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What's a capybara?
Capybaras are found in most of South America and live in forests next to the water. They love being in the water and spend most of their time swimming, avoiding Jaguars, and eating tons of grass.
Capybaras weigh 35 to 66 kg (77 to 145 pounds) and can be up to 1.3 meters (4.2 feet) long. The females are generally larger and heavier than the males. They stand 60 cm (2 feet) tall. Their size is somewhat comparable to a Labrador dog, though the rodents are stouter and heavier.
Capybaras are closely related to guinea pigs and rock cavies, but much larger. However, they aren’t the largest rodents to ever exist. That prize goes to Josephoartigasia monesi which looked similar to capybaras but lived 2 to 4 million years ago. These monsters weighed in at one ton, with a body length of 3 meters (10 feet)!
Capybaras are made for the water
The capybara's scientific names come from Greek and roughly translates to "water pig" (both the genus and species name). Although they are not swine, capybaras do love the water.
They are semi-aquatic mammals and spend a lot of their time in the water. They have dry skin so it is necessary for them. Mostly, they live in dense forests next to lakes, rivers, swamps, or marshes.
Capybaras have special adaptations for their life around wetlands. They have slightly webbed feet that help them swim. They also can press their ears against their head so that no water goes in and can stay underwater for 5 minutes. This behavior can help them evade predators.
Their eyes, ears, and nostrils are all situated on the top of their head so they can submerge most of their head in the water so just the top peeks out. It helps them to be less obvious to predators but still have a view of what's going on.
Capybaras even mate in the water, the female goes underwater or leaves the pond if she isn’t interested.
Capybara diet: they won't eat anything, but they'll eat their poop
Capybaras are picky eaters and only eat very specific species of plants. They do eat more different types in the dry season when their favorite type isn’t available.
The giant rodent eats mostly grasses and aquatic plants. They also eat their own feces to get maximum nutrients out of them and to help with digestion by accumulating helpful bacteria. So maybe not so picky after all.
"It's called coprophagy. It's thought to be a mechanism to get all the nutrients; animals can't digest grass very well, so to get all the nutrients out of it, they basically eat it twice. Yeah, they do, they eat their own poop. Still, want one as a pet? The whole dream is gone," Elizabeth Congdon, a professor and capybara researcher at Bethune-Cookman University in Florida, told The Verge.
They also employ a method similar to cows (although they are not closely related) and regurgitate food to chew it again. Like other rodents, their teeth constantly grow due to constant wear and tear from eating.
They eat 3-4 kilograms (6-8 pounds) of grasses per day. No wonder they need teeth that constantly grow. Capybaras chew from side to side (like camels), while humans chew up and down. This chewing behavior also helps with the digestion of grass.
Under ideal conditions, capybaras live up to ten years, but they usually don’t live longer than four in the wild because they are a tasty meal for jaguars, pumas, eagles, caimans, and anacondas. “Capies” are social and usually live in groups of 10-20, though in the dry season they can be in groups of 40 or more.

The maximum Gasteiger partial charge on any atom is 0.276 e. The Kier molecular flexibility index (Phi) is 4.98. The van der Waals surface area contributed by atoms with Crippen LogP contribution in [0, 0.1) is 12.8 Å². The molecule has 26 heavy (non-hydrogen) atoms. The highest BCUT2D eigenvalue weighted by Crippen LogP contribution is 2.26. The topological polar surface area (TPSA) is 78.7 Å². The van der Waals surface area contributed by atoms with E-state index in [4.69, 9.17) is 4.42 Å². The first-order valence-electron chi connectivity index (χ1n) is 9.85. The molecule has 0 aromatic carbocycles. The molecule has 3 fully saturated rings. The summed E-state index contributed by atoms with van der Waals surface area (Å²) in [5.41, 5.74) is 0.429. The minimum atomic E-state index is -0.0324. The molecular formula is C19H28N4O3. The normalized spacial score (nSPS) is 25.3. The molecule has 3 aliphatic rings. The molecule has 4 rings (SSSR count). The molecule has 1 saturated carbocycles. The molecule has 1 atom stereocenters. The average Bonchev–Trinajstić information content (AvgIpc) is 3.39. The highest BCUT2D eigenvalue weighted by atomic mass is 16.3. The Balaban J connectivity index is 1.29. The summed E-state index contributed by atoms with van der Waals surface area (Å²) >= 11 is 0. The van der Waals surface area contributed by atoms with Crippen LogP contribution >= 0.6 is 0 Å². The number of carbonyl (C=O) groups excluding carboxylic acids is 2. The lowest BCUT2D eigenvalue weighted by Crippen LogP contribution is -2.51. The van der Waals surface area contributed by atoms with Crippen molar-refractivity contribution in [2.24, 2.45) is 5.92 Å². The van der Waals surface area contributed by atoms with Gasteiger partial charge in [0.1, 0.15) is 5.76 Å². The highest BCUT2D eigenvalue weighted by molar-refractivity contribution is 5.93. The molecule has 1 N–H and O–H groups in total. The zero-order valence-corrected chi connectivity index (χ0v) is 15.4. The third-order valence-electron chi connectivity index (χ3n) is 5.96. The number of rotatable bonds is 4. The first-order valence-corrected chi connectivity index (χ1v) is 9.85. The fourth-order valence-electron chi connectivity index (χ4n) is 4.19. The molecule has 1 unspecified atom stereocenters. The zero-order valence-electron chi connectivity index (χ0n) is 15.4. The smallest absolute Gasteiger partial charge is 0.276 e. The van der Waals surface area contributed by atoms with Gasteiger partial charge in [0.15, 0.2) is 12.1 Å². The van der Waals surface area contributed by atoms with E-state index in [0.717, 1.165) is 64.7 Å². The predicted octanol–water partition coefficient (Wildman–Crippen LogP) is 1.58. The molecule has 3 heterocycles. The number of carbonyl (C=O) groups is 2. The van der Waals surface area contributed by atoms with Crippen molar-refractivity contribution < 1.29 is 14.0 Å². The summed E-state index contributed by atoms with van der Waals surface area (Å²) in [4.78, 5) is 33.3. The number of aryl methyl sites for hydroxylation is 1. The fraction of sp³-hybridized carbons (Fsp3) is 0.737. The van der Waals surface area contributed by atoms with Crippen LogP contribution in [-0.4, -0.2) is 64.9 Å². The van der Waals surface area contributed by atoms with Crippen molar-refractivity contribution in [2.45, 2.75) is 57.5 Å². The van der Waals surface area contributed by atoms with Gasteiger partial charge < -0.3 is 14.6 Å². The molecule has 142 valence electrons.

The biggest predators of the capybara are crocodiles and caimans. Despite their size and seeming vulnerability, capybaras are surprisingly formidable, even capable of backing down a full-size caiman in defense of their young. But sometimes the two are best buddies!
In terms of intelligence, capybaras may not score high. Their behavior is compared to that of cows — content to graze and be left in peace.
But, don’t be fooled by their seemingly cute demeanor. They're not particularly cuddly, with coarse hair and territorial attitudes. Plus, they can reach up to 65 kg (140 pounds) in weight, and have some unpleasant habits like eating their own feces. The fact that their teeth grow constantly means they'll chew everything around your house. Not an ideal pet if there ever was one.
The social dynamics of these creatures are quite captivating. They exhibit a stark contrast in behavior based on gender; males establish a dominance hierarchy with an alpha and beta, and numerous subordinate males, while females tend to cooperate, even going as far as nursing each other's young.
"I've watched a baby nursing from one female, then go over and nurse from another female. They'll protect each other's young. They cooperate, they help. All individuals in the group, the males, the sub-adults, and even the females will defend their territory," said Congdon.
Fun facts about Capybaras
- Capybaras are apparently quite trainable: they are occasionally kept as pets and a blind man in Suriname used one as a guide animal. An owner of a capybara said that they learn quicker than dogs and taught her pet to perform simple tricks.
- The Catholic Church classified the capybara as a fish in the 16th century (because it swims) so devout Catholics can still eat their meat on Fridays and Lent.
- Capybaras are farmed for their meat and hide, which is made into leather.
- The rodents are patient and make excellent chairs for other animals, there is a whole Tumblr devoted to this subject. They carry everything from birds to other capybaras and monkeys.
There you have it— the largest rodent on earth is the capybara. Luckily it's cute and guinea pig-like, a giant rat would be terrifying.